Background

In 1988, the SEC approved several SRO rule proposals that provided for market-wide circuit breakers at specified levels to promote stability and investor confidence during a period of significant stress, along with a policy statement by FINRA (then known as NASD) that provided trading halt authority in the event of severe market declines.[9] These measures were adopted Start Printed Page 61430as part of an effort by the securities and futures markets to implement a coordinated means to address potentially destabilizing market volatility.[10]

On October 7, 2008, FINRA permanently adopted a new rule—Rule 6121—that authorizes FINRA to halt over-the-counter trading in NMS stocks if other major U.S. securities markets initiate market-wide trading halts in response to their rules or extraordinary market conditions, or if otherwise directed by the SEC.[11] Rule 6121 provides for a halt in trading otherwise than on an exchange in any NMS stock to promote stability and investor confidence during a period of significant stress.

As the Commission noted in the Order Approving SR-NASD-88-46, circuit breakers were intended to enable market participants to establish an equilibrium between buying and selling interest and to ensure that market participants have an opportunity to become aware of and respond to significant price movements. Importantly, the circuit breakers were not intended to prevent markets from adjusting to new price levels; rather, they provide a speed bump for extremely rapid market declines.[12]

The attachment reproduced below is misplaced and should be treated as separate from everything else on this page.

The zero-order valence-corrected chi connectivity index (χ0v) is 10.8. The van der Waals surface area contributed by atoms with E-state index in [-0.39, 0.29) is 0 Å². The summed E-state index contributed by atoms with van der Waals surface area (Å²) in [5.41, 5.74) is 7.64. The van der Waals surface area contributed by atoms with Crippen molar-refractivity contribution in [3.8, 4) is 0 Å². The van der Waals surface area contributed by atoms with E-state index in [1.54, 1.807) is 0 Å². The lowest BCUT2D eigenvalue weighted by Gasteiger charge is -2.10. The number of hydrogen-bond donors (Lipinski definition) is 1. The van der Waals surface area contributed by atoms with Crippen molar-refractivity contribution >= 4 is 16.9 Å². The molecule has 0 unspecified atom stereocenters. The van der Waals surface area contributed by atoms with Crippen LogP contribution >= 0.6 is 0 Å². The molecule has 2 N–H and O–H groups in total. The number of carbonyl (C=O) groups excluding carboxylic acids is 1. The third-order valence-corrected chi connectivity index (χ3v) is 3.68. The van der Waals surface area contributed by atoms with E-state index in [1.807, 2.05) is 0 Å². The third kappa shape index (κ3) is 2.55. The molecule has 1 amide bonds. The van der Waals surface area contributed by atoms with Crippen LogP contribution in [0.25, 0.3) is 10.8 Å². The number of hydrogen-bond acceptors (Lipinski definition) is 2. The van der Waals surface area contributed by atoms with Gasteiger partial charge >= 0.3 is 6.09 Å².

Proposed Amendments

As noted above, FINRA and the other SROs are proposing amendments to their respective rules to take into consideration the recommendations of the Committee, and to provide for more meaningful measures in today's markets in determining when to halt trading in stocks on a market-wide basis. Accordingly, FINRA is proposing, in coordination with the other SROs, to update the methodology for determining the trigger for market-wide circuit breakers for trading otherwise than on an exchange in all NMS stocks and to provide specifically that FINRA will halt trading in all OTC Equity Securities until the market-wide circuit breaker no longer is in effect for NMS stocks. FINRA's proposed parameters and thresholds for market-wide circuit breakers for trading otherwise than on an exchange would track those being proposed by the other SROs.